By Sacha Samms
I was a looked-after child on and off throughout my teenage years. I was also a social worker for over 10 years working in a variety of settings, where at times I felt like a double agent.
Being an insider to the care system, someone who has been ‘social worked’, allows for a unique perspective. There are some benefits to this and I would like to share my experiences, hopefully giving food for thought to those practising and to support improvements in social work practice and policy.
There is a thread I found myself considering often. It is something I found hard to describe, and there is not really a term for it specifically, but it is a ‘thing’. The word inequality is perhaps most relevant; however, it is more than that and that single word does not seem to do it justice as a phenomenon. By the end of this article, you will hopefully understand it better.
The ‘Sliding Doors’ effect
I refer to it as the ‘Sliding Doors’ effect, in homage to the Gwyneth Paltrow movie, where the consequences of a seemingly insignificant moment (in Gwyneth’s case, catching or missing the tube train she runs for) snowball into a lifetime of wide-reaching after-effects.
When I talk about the Sliding Doors effect in my life and those of other looked-after children, it’s the many apparently trivial aspects or events in family life that we experience in subtly different ways to other children that are actually critical, and go on to have a big impact on our wellbeing into adulthood.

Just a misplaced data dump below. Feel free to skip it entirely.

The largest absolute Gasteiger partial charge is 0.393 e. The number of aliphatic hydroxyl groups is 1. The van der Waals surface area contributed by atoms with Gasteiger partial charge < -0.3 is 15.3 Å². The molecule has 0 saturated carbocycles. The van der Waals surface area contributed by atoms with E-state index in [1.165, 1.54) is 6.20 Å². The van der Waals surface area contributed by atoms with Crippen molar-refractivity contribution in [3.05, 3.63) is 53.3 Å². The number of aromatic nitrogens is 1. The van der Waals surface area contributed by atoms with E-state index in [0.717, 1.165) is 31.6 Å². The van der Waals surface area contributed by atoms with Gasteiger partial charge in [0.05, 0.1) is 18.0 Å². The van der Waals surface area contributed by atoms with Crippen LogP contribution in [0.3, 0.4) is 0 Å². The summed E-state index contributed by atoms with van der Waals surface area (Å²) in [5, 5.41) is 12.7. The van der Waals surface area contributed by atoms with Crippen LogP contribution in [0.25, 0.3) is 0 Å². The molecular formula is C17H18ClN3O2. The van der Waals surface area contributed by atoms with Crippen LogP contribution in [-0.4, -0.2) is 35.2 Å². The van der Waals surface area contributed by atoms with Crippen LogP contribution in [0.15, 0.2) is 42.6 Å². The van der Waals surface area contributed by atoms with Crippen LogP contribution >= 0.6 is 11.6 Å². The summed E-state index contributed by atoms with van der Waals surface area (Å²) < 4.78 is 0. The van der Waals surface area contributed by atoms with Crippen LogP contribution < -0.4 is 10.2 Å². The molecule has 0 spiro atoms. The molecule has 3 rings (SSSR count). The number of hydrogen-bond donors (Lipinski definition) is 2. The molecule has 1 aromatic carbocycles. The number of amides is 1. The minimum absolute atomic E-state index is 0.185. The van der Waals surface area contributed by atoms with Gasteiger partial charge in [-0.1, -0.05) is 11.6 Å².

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As a looked-after young person it always confused me why foster carers would remove knife blocks from kitchens, did not store bleach in bathrooms, used a locked filing cabinet for Calpol. But as a social worker I fully understood the term preventative risk management, the reasons for discouraging hugs and bedtime stories. But to what long term effect?
These young people do not experience ‘normal’ family being, instead, home life is amalgamated with the preventative policies and procedures of living in an institution. If you never have the opportunity to slice bread, what life skills will you leave placement with? That is the Sliding Doors effect in action.